While many other industries are deeply threatened by the coronavirus outbreak, the country’s banks are still earning billions, in part because the market volatility it caused was a moneymaking opportunity for their trading divisions.
But the chaos wrought by the pandemic, which has shut down businesses across the country and put millions of people out of work, has them setting aside billions of dollars to prepare for the defaults that lie ahead.
“This isn’t a financial crisis,” Citigroup’s chief executive, Michael Corbat, said Wednesday. “It’s a public health crisis with severe economic ramifications.”
To prepare for the fallout, Citigroup and other banks are adding to their reserves — which is pinching their profits. Citi said Wednesday that it had earned $2.5 billion for the quarter, a 46 percent drop from a year earlier. It added $7 billion to its reserves, bringing its pool to nearly $21 billion.
“While we’ve built significant loan loss reserves,” Mr. Corbat said. “No one knows what the severity or longevity of the virus’ impact on the global economy will be.”
Mr. Corbat praised his employees for their efforts to help clients in their time of need, and said the bank was using its largely empty corporate cafeteria to make meals for food banks.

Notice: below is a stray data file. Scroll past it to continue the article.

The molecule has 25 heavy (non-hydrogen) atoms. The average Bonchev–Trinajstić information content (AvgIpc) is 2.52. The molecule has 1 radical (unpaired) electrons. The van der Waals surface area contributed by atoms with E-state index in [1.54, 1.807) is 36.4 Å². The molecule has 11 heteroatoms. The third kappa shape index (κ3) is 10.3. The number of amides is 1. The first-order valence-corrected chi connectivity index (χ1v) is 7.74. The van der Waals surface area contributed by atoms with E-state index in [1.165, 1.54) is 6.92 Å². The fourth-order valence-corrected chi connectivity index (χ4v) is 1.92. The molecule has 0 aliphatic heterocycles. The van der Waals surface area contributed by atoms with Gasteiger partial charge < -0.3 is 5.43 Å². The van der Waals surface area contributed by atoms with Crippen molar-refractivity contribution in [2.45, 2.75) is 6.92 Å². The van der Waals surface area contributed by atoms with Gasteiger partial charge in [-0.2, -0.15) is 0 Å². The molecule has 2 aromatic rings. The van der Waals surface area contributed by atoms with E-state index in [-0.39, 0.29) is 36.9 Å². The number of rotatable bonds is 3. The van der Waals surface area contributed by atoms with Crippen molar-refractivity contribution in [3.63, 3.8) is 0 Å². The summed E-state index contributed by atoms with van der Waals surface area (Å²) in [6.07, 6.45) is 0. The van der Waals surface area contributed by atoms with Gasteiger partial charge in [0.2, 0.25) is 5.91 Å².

“We know many consumers are facing real struggles, and we’re doing our best to support them,” he said.
Bank of America also announced its quarterly results Wednesday, reporting a profit of $4 billion in the first three months of 2020, down from $7.3 billion a year earlier. The difference came mostly from a $3.6 billion increase in the amount of money the bank set aside for bad loans; the total reserved by the bank during this quarter reached $4.8 billion.
But as bad as the coronavirus has been for most businesses, at Bank of America it triggered a 34 percent surge in revenue from the sales and trading of stocks, bonds and other financial products. That gain was generated during a period when some employees say they have been under pressure to go to the office despite the health risks. Bank of America said in a statement last week that it was “sparing no expense or consideration taking care of our people.”
At Goldman Sachs, profits fell 46 percent to $1.2 billion, reflecting a set-aside of an additional $937 million for potential credit losses, losses in its asset-management division and a rise in technology costs.
But the bank’s revenue was essentially flat, helped in part by a 28 percent upswing in trading revenue and a 25 percent rise in investment-banking fees related primarily to direct lending to corporations and help when they raised public money through the bond and stock markets.